To summarize, I'd profess that our community is like one big family (or a flat organization) where you are your boss. More experienced EL&U users act as navigators/mentors while newbie users learn the ropes under their able guidance. And everyone is just trying to solve each other's queries in one way or the other :)

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    Thanks for your clear, respectful and helpful answer. – user 66974 Mar 2 '16 at 10:41
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    You don't make clear that users with more reputation explicitly have more power because of the privilege system (for example, those with a silver badge in a tag can immediately close questions on that tag). PS What do you mean we sometimes make misteaks? – Tim Lymington Mar 2 '16 at 13:11
  • @TimLymington - I wasn't sure about that tag privilege but I did mention about it, albeit a mention in passing. ("Yet, my vote alone is not enough to close the post(It will be once I earn gold tag badges, I think).") I have edited it now to confirm the fact. – BiscuitBoy Mar 2 '16 at 13:14

Stack Exchange sites have moderators, identified by a diamond symbol next to their name, e.g. Andrew Leach. They do have powers to moderate posts and comments and to suspend users, but these powers are rarely exercised.

Instead, the community is tasked with most of the moderation privileges, earned by rep points and exercised by voting in most cases. Privileges are accessed when a user's rep points reach a predetermined level. Rep points are the only form of hierarchy among non-moderators on SE sites.

Having said that, any user can make a case on this meta site if they think a mistake has been made. This includes newly registered users, I think. This is the forum for raising issues that you can't sort out on your own. You may gain support from others to effect what you propose, or perhaps others may cast light on the subject in a way that makes you rethink your proposal.

  • Good answer (+1) with the proviso that before you raise anything on meta you should/must read all the help section and check that your question has not been asked before. – Tim Lymington Mar 5 '16 at 15:37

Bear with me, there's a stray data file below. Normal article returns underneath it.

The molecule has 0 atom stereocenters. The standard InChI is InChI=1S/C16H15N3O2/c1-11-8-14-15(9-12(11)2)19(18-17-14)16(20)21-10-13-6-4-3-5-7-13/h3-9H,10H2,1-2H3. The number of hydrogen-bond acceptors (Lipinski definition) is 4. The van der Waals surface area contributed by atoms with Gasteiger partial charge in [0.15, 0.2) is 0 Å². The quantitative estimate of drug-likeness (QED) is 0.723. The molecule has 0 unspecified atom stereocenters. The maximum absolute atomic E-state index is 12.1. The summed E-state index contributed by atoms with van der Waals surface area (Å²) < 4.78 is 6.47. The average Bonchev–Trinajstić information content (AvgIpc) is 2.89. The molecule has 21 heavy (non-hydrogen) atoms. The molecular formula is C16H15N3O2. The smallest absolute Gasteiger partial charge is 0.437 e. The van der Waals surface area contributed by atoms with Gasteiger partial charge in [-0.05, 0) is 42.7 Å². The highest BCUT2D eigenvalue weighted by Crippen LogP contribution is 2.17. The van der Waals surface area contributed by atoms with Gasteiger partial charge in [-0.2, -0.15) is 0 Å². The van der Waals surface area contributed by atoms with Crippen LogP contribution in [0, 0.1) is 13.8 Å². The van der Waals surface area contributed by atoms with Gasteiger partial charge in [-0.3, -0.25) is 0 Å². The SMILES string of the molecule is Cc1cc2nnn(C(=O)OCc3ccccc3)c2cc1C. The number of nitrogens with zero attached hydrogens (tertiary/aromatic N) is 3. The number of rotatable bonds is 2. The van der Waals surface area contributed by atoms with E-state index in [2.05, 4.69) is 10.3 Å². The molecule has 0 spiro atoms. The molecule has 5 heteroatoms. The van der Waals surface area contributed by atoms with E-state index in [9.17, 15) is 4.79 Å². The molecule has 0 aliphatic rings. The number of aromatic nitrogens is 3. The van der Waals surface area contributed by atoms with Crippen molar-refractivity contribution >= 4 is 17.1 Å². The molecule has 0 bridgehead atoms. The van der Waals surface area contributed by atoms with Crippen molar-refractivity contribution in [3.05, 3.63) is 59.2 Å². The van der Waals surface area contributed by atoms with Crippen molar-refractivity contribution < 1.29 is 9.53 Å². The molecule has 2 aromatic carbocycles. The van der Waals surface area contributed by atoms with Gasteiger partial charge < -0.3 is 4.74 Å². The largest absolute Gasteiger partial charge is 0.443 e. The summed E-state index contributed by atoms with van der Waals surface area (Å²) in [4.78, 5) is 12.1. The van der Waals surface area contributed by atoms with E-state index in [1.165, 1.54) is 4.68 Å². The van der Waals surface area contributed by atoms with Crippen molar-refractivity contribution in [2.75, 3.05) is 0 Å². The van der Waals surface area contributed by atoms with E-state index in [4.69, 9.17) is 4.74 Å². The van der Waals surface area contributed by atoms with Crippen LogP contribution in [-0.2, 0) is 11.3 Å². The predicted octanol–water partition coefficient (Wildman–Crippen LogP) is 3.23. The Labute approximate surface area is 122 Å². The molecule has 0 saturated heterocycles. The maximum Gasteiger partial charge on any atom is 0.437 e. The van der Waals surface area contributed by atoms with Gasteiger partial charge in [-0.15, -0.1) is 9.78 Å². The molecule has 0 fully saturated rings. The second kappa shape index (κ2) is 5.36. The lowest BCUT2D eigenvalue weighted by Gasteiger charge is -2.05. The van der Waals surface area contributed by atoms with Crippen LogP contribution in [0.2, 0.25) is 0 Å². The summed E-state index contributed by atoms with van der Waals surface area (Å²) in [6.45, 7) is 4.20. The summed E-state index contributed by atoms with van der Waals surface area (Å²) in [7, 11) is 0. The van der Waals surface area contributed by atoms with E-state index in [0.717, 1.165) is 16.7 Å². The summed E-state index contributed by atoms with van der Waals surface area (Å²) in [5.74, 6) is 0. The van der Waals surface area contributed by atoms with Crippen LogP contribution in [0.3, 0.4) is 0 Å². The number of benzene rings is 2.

I think this is a good and natural question, and if this is off topic (as per comments), then I do not know what is on topic here. It is also specific to this site because, even though one might in theory raise these points with any SE site, this question is inspired by behaviour observed here.

Privileges gained by rep milestones have been mentioned in comments and in other answers. In theory, the privileges gained by individual users offer them more and more access to running this site. In theory. In reality, though, there are, as you observe, perhaps only a few users at any given time who fully enjoy all of their privileges. People differ; some jump at new posts, some dig around old posts, some improve the site by editing, some go for rep, some go for a coveted badge, some spend the better part of their day here, some peep in occasionally, some come and go. I have not tried to get my hands at the stats, nor do I know if I can access it, but I guess that, while many users post questions and answers each day, activities such as closing, reopening, migrating, editing, deleting, etc., perhaps even voting, are, at any given time, in the hands of a few users. Users who care; users who can spare the time; users who have ambitions for this site. And, of course, users who have gained the necessary privileges. Moderators, too, are elected by the "community".

Management by being absent does not work here. Inevitably, the more active users push their views; not perhaps with each individual issue, but certainly in the big scheme of things. One can always raise this or that issue at meta, but many things that happen here simply go unnoticed by the "community". Who knows which posts have been migrated, and why? When the dust settles after the turmoil of today, it is already time to think about tomorrow.